Court Looms Over Coalbed Protest

Too much development, too fast for Tahltan.

By Rob Annandale

Protestors opposed to a proposed coalbed methane project in a remote and sacred corner of the province could be in a Vancouver courtroom later this week after lawyers for oil and gas giant Royal Dutch Shell filed an injunction seeking to have them forcibly removed from the site last Thursday.

The dispute is the latest skirmish in a lengthy battle over mining and gas drilling in northwest B.C. Local First Nations and environmental groups have repeatedly clashed with companies hoping to cash in on the area’s rich bounty of natural resources.

Last week a small group of First Nations elders and their families bearing “Get the Shell Out” placards prevented Shell workers and contractors from rebuilding a road needed to relaunch explorations in the Klappan Valley — a place known to the Tahltan First Nation as the Sacred Headwaters. Shell responded by serving the elders with papers to appear in court to settle the dispute on Aug. 31.

“We didn’t want it to be this way,” Shell Canada spokesperson Larry Lalonde told The Tyee from Calgary on Friday. “It’s unfortunate that a small group of people chose to blockade a legitimate business activity that will bring many benefits to the local community.”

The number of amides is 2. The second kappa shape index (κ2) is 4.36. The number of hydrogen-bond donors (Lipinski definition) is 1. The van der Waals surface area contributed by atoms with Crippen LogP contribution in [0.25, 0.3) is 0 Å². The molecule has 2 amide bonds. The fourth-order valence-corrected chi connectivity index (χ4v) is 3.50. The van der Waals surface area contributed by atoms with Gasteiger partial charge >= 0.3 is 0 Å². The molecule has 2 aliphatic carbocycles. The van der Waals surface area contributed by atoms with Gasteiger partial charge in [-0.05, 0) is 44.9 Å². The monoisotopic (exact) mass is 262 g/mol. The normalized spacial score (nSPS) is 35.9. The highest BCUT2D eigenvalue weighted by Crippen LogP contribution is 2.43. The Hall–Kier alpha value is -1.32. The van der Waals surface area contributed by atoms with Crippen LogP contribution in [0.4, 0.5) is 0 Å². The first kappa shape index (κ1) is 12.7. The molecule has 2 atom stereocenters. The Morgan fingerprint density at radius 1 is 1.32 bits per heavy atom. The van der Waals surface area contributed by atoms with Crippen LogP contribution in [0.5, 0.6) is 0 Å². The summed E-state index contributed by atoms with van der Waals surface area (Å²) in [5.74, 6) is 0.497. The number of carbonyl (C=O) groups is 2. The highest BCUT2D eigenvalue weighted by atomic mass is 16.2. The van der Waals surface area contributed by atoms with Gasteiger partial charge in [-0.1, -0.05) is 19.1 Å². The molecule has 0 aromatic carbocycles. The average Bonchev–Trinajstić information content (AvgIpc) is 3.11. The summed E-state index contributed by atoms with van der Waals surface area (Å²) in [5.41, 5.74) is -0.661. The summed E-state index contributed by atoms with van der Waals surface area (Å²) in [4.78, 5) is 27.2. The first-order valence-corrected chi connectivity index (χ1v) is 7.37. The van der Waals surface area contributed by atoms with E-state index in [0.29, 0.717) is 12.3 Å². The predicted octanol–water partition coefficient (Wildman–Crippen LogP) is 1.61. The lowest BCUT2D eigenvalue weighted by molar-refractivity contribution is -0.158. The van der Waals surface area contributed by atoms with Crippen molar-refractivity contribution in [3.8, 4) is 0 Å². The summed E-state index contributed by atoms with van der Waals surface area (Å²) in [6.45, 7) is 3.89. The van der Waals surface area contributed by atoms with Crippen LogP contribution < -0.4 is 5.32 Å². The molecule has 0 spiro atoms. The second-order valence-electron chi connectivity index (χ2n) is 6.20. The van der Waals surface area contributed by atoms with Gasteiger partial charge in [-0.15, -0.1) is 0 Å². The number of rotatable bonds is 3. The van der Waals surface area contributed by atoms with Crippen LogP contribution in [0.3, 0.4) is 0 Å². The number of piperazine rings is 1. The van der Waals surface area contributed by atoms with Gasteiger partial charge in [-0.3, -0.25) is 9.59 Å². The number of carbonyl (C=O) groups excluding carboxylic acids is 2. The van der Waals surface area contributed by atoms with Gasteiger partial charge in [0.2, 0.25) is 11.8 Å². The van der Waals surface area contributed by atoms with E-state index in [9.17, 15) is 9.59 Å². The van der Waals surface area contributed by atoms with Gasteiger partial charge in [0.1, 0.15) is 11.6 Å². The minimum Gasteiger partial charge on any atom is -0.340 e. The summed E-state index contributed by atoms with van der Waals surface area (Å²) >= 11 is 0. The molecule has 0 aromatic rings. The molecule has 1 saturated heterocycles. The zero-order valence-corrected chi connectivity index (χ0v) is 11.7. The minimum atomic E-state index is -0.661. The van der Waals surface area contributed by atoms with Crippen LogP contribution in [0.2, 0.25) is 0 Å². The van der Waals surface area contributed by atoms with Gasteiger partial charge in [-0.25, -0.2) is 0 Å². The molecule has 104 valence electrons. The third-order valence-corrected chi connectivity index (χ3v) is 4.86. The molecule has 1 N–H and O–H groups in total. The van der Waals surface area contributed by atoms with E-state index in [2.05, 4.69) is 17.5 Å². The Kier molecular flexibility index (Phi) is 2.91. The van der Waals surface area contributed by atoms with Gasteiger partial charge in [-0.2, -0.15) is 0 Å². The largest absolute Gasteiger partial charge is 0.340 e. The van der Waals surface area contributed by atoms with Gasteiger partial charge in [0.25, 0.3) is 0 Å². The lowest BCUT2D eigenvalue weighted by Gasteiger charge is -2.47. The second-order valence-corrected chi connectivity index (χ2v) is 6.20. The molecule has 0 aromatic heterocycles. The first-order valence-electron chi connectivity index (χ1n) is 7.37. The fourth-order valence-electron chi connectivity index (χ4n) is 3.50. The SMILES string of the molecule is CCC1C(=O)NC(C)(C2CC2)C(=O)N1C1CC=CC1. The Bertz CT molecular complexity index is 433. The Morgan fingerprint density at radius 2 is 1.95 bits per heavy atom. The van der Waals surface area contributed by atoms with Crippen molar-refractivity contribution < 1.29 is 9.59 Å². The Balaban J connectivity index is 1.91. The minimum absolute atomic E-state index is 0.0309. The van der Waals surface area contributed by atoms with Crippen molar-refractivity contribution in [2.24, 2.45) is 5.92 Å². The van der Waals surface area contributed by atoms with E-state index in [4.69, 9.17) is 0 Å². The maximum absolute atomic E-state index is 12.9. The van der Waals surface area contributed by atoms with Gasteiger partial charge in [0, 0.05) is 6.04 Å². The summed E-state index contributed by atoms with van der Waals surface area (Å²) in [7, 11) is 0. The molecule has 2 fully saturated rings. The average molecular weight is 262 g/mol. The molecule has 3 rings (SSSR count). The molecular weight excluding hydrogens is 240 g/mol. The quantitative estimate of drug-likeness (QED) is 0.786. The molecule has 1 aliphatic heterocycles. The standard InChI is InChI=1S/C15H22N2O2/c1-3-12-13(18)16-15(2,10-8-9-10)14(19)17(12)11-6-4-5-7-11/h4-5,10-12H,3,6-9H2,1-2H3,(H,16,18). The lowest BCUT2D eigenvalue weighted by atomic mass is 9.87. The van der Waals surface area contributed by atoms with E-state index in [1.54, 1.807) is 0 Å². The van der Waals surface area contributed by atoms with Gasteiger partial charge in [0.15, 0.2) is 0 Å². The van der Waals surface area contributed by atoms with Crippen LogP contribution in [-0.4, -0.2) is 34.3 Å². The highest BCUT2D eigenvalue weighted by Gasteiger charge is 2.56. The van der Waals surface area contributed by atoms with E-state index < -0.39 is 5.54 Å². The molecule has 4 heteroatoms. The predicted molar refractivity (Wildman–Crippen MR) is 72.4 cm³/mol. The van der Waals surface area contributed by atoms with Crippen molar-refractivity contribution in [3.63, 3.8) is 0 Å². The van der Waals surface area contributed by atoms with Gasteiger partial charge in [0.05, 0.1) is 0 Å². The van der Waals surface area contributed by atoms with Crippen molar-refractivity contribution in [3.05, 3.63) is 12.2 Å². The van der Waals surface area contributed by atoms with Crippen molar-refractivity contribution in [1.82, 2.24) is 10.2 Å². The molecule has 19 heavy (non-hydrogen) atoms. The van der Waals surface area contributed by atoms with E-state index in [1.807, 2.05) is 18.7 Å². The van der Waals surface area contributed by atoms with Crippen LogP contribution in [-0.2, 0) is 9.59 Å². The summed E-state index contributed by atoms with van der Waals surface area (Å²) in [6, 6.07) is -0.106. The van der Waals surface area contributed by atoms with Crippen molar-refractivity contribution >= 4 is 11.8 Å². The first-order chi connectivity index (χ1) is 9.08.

But as the starting point of the salmon-rich Nass, Stikine and Skeena rivers, and a key source of hunting and trapping, the Klappan Valley holds enormous cultural and spiritual significance for the local Tahltan people, protest leaders say. And while the elders insist they are not opposed to any and all development within their massive territory, they believe it should be guided by two principles: only one development at a time, and no development in the Sacred Headwaters.

“That’s where we take our youth to teach them our culture, our way of life,” said Rhoda Quock, spokesperson for the Klabona Keepers — a group of elders formed to watch over the Sacred Headwaters — and one of three individuals the Shell’s summons mentioned by name. “And it’s the last place our elders want to go before they die.”

Quock said Friday that the summons changed nothing. Her group, she said, is more than prepared to take its fight to the courts.